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Reseña de álbum

For Afrika, South African expatriate bassist Johnny Dyani enlarged his group to a septet from the quartet formation he had used on prior Steeplechase recordings and, in the process, shifted gears slightly from the deeper, beautifully bitter songs that had been his forte (such as "House Arrest" on Mbizo) to a somewhat lighter fare, replete with catchy, skipping melodies and funky electric bass. Something of the township feel, so basic to his work, was also lost by replacing Dudu Pukwana with veteran saxman Charles Davis and by the odd inclusion of steel drums which supply a lilting quality. All of these elements make for a perhaps less satisfying effort that others by Dyani but still a fairly enjoyable one. His bass figure at the beginning and end of "Grandmother's Teaching" is almost worth the price of the album and a great example of the sort of thing that no one but Dyani could accomplish, and "Funk Dem Dudu" retains enough of that "African cry" to make one yearn for more. With its relatively short song times, Afrika might have been his stab at a bit of popular notice and is certainly a fun record, if not up to the heights of classics like his Witchdoctor's Son.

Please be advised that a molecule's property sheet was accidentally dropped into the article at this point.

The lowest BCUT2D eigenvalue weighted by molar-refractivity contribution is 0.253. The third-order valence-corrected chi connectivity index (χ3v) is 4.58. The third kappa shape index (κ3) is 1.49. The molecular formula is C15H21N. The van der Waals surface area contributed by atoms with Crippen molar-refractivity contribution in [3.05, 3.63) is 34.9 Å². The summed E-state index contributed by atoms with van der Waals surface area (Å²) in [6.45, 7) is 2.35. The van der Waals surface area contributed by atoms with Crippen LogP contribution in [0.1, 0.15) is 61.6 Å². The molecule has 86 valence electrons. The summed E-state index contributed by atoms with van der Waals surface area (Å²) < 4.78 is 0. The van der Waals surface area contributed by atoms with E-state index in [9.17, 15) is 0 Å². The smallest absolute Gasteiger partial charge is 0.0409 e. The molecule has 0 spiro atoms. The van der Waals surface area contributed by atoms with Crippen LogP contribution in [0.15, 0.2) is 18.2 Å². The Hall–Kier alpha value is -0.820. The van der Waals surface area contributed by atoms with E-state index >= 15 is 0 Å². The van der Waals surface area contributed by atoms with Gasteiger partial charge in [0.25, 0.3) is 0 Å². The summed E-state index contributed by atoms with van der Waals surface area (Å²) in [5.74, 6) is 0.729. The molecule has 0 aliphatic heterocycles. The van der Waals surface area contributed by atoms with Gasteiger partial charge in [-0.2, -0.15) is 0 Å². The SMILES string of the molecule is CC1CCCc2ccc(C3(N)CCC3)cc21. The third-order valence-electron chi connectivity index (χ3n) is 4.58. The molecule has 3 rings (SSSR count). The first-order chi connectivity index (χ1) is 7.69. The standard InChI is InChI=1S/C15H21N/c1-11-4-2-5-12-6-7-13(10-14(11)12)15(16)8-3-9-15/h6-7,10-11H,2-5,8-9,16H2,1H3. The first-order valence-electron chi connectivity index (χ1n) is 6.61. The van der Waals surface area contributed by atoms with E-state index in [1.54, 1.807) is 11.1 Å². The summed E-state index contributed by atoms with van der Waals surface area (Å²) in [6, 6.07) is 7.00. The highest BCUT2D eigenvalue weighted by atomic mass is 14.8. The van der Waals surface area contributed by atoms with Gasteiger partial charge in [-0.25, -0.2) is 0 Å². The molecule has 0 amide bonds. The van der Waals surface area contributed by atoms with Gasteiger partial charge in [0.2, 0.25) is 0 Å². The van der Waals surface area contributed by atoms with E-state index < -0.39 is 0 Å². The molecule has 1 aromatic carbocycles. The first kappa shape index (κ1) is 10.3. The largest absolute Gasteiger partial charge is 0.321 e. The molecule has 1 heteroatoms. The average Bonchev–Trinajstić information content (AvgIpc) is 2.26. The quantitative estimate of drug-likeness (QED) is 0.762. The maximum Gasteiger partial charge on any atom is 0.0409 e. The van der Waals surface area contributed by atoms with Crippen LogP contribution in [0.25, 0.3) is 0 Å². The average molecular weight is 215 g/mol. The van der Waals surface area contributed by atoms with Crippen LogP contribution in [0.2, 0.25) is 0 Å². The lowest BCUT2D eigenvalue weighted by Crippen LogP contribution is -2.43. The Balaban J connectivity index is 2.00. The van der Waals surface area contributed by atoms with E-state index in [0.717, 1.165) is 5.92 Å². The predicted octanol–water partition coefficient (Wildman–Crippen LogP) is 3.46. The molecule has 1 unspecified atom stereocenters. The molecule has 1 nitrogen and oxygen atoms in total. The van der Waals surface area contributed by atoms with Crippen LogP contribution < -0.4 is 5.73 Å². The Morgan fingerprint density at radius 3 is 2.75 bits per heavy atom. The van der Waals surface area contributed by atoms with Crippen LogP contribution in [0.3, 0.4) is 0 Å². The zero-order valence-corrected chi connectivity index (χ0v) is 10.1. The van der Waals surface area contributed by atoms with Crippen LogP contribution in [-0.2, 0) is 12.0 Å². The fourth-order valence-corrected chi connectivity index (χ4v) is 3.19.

Nacido(a): 30 de noviembre de 1945 en East London, South Africa

Género: Jazz

Años de actividad: '60s, '70s, '80s

Johnny "Mbizo" Dyani was from a musical family and began playing the piano and singing in a traditional choir at an early age. At 13, he switched to bass, but would use both voice and piano later on. Chris McGregor hired him for the Blue Notes after hearing him play with pianist Tete Mbambiza; the group left the country in 1964, playing first at the Antibes Jazz Festival, then in Zurich, London, and Copenhagen. In 1966, Dyani toured Argentina with Steve Lacy's quartet, recording The Forest and the...
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Afrika, Johnny Dyani
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